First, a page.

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A theory question!

Discussion in 'Subwoofers' started by cosaw, Jun 15, 2004.

  1. cosaw

    cosaw
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    Just doing some research and dowloaded a function generator to my PC.

    http://www.marchandelec.com/ftp/fg_lite.exe

    How is it that with the volume up on my fairly mediocre PC speakers I can hear a sine wave quite easily down to 12HZ?

    I thought this would be imposible without a high end sub. Am I missing something? Can someone enlighten me. I'm only just learning about subs so I'm sure this one can be cleared up quite easily.

    How low can anyone else here and on what sort of setup?

    Simon
     
  2. ShinObiWAN

    ShinObiWAN
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    You may be able to hear the 12hz tone - I personally doubt it, because I use 2 x 12" Ruark subs and can only hear/feel content down to 16hz when using a test tone generator, after this the output is unuseable.
    When you say you can hear this, do you have your ear right up to the speaker? Or can you really feel a strong trum thoughout the room, as if everything is shaking? Thats real gut wrenching bass.
     
  3. MuFu

    MuFu
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    What you're hearing is probably harmonic distortion. In attempting to play a 12Hz tone, your speakers are producing audible, higher frequencies.
     
  4. Nimby

    Nimby
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    With a true 12Hz you would be thinking you could actually count the beats.
    But as it's inaudible you can't. But the furniture vibrates silently too at that frequency. So you should be able to feel something if it was there at all.

    You'd need a pretty good sub to reach any sort of decent volume at that low frequency. It might be there with your speakers but at a very low level.
    That's 2 Hz below my 15Hz roll off on my 16-46 PCi. The roll-off is like a cliff. One Hz difference and there's nothing there at all!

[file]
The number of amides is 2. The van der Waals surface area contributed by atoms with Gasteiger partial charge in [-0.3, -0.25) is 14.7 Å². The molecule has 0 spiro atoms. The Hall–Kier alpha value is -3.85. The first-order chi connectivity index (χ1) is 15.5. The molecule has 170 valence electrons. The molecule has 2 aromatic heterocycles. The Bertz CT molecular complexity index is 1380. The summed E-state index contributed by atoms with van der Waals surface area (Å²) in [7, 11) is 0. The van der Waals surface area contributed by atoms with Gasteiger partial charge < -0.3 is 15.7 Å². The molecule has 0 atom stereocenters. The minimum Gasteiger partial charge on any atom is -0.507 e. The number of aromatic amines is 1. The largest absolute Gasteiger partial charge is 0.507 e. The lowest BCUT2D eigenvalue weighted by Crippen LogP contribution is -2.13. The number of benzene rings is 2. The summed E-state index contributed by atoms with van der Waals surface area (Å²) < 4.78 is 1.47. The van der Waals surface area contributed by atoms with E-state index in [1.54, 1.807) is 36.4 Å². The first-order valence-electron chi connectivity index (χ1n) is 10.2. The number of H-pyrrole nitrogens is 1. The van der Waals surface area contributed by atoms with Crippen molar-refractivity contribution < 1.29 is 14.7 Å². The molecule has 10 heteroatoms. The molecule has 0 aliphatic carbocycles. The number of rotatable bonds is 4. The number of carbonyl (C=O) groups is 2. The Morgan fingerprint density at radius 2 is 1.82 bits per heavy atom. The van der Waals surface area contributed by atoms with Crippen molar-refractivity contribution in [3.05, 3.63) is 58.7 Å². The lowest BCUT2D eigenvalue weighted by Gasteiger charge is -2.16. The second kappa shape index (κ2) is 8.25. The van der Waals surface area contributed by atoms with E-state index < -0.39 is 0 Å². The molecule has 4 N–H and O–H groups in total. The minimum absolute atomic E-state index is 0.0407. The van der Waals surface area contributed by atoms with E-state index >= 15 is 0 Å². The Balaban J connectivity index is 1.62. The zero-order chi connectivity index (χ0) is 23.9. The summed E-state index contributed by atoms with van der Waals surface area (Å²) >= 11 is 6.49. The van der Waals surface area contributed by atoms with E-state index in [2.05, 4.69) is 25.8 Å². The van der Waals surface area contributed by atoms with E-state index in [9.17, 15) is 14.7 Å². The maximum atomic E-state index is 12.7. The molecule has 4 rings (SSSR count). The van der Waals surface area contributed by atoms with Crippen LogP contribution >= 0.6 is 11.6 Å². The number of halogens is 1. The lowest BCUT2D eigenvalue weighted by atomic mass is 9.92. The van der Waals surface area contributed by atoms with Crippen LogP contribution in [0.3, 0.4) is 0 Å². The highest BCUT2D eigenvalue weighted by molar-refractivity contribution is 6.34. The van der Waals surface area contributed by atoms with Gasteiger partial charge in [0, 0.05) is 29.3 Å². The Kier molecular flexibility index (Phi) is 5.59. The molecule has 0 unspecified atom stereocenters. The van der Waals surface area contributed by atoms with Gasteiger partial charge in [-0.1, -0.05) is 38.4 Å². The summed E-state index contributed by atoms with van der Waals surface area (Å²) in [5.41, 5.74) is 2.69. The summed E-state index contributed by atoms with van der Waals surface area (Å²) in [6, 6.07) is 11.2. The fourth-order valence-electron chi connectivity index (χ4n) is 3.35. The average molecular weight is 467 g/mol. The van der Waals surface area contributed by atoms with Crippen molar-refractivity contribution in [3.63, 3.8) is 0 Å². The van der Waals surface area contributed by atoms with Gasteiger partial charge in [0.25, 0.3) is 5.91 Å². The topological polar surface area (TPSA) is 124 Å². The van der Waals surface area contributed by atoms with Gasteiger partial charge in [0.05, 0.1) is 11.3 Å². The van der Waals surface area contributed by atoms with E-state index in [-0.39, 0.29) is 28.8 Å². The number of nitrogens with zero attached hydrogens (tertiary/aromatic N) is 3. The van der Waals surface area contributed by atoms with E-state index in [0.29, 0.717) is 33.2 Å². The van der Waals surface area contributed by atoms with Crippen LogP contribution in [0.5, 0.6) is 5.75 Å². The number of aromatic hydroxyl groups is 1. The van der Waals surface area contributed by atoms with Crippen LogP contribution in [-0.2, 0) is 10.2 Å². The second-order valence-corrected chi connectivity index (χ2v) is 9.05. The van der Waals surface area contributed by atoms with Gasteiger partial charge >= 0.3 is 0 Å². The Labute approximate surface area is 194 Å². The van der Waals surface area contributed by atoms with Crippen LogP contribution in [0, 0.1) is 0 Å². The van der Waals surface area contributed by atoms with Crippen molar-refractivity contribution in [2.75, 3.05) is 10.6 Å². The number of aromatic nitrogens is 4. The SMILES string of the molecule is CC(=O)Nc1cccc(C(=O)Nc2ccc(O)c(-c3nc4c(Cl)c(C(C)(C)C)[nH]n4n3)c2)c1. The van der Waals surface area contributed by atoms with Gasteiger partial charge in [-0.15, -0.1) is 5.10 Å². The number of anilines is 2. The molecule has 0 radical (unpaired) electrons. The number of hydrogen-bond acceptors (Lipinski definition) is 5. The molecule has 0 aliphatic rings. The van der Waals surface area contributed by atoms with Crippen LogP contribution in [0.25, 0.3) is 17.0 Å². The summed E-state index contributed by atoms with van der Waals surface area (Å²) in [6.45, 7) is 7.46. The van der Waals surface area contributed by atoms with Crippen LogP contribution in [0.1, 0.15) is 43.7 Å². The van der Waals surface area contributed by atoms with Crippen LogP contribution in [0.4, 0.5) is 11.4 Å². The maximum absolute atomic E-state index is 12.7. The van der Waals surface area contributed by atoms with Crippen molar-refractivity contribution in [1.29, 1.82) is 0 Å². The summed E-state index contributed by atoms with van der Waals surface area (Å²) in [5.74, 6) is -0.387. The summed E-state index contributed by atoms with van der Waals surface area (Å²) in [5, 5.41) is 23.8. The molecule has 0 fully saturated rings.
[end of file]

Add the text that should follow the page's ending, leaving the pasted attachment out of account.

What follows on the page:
Any sort of volume at 12Hz is probably going to make you sick! It's somewhere around the body's resonant frequency. I believe 7-8Hz is the real killer though. They scrape you up with a shovel after a high dose of 7-8Hz! :(

    Do a Google for <infrasonic weapons> . Interesting reading.

    Nimby
     
  5. chrisgeary

    chrisgeary
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    in my room, a 12hz sine wave is similar to the buffeting feeling you get when you have certain windows of your car open at speed (although that is probably nearer 7-10hz). it is certainly audible to my ears in that it manifests itself as pulses of pressure; i can feel that pressure and it makes the background noise of the room come and go. this is at -30db as well (although since that is the internal sine wave generator of my 561, i'm not sure how meaningful -30db is. my point is its not loud, but the sub can pressurise the room effectively enough that i can feel it in my ears without cranking it up to insane coil melting volumes).
    Simon, if you can feel pressure in your ears like in the car, or maybe when a helicopter is flying over head, then that would be a reasonable comparison. either way, we are talking about shifting a lot of air, something that small pc speaker drivers aren't designed to do.
     
  6. deckard

    deckard
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    I'm pretty sure that's the explanation, your speakers are probably also producing output at 24, 36, 48, 60Hz etc so you may well hear something as you get to the lower extension of your speakers.
     
  7. avanzato

    avanzato
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    What speakers do you have?

    There is a DSP circuit by Waves that adds higher harmonics to simulate lower bass response. It's possible you have something like that on the computer.
     
  8. micb3rd

    micb3rd
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    Something also to bear in mind is that below 20 hz cone excursion inceases a lot, often you can hear subwoofers driver motor making noise which is not actually the sound of the bass note being played.

    Trust me you PC speakers can't play 12hz, hell I doubt they hit 30hz with any authority at all.